Fleet size: The carrier currently has just under 130 aircraft.
Hubs: Sichuan’s main hub is the city of Chengdu (CTU) in China’s interior.
Destinations: You might not have heard of Sichuan Airlines, but the airline flies to nearly 70 destinations, including some in North America, not to mention Australia and Europe.
Routes to North America: Sichuan Airlines currently flies from Hangzhou (HGH) and Jinan (TNA) to Los Angeles (LAX), and from Shenyang (SHE) and Zhengzhou (CGO) to Vancouver (YVR).
Sample seat size and configuration: Sichuan flies A330s on its international routes, and unfortunately, these planes look like they’re a bit outdated. Business class is laid out in a 2–2–2 configuration with angled-lie flat seats that are 20 inches wide and 74 inches long while economy is in a 2–4–2 pattern.
Miles to use: Because of its limited network and few codeshares that are eligible to earn with Sichuan’s Golden Panda mileage program (of which there is little information available), you might be out of luck when it comes to using miles. However, Sichuan can be a good choice for cheap premium airfares to/from Asia since there have been round-trip business-class fares as low as $1,850 between the US and China on the carrier this fall and winter.
7. Xiamen Air
Began operation: 1984
Alliance and non-alliance partners: Xiamen is one of the members of SkyTeam, and China Southern is a majority stakeholder.
Fleet size: Xiamen’s fleet consists of around 160 aircraft, all manufactured by Boeing.
Hubs: The airline’s hubs are in its namesake city of Xiamen (XMN), as well as Fuzhou (FOC) and Hangzhou (HGH).
Destinations: Xiamen flies to over 70 destinations.
Sample seat size and configuration: Xiamen flies 787-8s (it has six total) and 787-9s (the airline has three of these) on its North American routes. The 787-8s have the older business class, with seats in a front-facing 2–2-2 configuration like you’ll also find on Hainan. Each is 26 inches wide and 74 inches long. The first-class seats aboard the 787-8s are open suites in a 1–2–1 configuration, and each is 26 by 78 inches. Finally, economy seats are 17 by 32 inches and arranged in a 3–3–3 layout. The 787-9s do not have first class, and their economy seats are also 3–3–3, while the business-class section is configured in a 1–2–1 reverse-herringbone pattern. Economy seats on the 737s it flies domestically are 17 inches by 30 inches, while business class can vary.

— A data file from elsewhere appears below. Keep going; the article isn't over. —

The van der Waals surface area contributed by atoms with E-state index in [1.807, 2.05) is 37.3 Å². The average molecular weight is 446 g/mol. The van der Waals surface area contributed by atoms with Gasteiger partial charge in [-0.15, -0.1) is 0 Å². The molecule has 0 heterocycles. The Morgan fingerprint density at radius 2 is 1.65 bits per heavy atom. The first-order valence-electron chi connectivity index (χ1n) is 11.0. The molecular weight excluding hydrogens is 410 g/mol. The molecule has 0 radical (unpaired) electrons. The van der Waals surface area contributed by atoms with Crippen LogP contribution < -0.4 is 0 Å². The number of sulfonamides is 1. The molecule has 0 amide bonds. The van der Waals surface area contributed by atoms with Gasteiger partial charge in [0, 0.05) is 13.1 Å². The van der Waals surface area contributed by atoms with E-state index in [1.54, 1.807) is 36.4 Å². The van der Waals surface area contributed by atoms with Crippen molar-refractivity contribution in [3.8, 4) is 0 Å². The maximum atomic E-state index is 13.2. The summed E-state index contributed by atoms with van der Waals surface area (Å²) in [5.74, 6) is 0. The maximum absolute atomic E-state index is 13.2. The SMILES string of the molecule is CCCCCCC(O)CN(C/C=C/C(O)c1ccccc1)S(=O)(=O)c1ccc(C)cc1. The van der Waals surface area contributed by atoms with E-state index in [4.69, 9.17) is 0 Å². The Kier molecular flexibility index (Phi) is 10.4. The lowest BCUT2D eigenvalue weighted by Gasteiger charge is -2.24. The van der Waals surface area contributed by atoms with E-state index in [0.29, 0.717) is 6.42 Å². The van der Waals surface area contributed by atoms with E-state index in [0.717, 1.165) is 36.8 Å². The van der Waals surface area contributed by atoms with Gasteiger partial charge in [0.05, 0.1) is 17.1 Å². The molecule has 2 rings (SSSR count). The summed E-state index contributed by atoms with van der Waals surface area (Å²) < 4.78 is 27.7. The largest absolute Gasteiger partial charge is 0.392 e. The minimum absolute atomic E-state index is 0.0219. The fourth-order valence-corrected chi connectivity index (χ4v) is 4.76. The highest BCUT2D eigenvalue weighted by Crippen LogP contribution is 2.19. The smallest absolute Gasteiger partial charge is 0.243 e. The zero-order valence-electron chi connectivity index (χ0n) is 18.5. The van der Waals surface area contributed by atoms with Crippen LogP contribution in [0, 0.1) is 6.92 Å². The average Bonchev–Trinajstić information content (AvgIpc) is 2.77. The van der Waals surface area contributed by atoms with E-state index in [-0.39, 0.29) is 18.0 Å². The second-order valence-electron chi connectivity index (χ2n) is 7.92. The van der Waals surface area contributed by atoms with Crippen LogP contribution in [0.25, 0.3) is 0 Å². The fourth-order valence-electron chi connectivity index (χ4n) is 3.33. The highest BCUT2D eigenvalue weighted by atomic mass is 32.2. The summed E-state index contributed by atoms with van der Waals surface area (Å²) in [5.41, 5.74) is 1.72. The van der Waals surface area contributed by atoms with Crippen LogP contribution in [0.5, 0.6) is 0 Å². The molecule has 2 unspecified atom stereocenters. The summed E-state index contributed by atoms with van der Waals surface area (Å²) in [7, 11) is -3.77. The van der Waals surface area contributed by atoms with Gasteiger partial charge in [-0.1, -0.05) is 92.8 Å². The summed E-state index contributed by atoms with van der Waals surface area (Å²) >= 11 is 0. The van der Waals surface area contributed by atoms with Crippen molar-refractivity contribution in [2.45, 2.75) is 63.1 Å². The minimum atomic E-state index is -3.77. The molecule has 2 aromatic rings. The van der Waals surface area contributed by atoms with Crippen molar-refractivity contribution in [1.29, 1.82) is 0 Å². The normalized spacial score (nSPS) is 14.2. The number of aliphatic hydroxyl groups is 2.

Miles to use: As mentioned, Xiamen is in SkyTeam, so your best chances of using miles are to do so with either Delta SkyMiles or Korean Air SkyPass miles. They’ll charge you the same numbers noted above for China Eastern and China Southern, such as this 95,000-mile award from New York to Fuzhou.
As China’s aviation market continues to grow and the country becomes an aircraft manufacturer in its own right, we’re likely to see more and more Chinese carriers flying more and more routes to and from the US as well as within Asia and domestically in China itself. Chances are, if your travels take you over to Asia, you will end up flying one of these carriers or one of the many others that are based over there. That makes now the perfect time to start learning about them — their hubs and route networks, as well as the kinds of miles you can earn and redeem on them.
Featured image courtesy of Boeing.
Welcome to The Points Guy!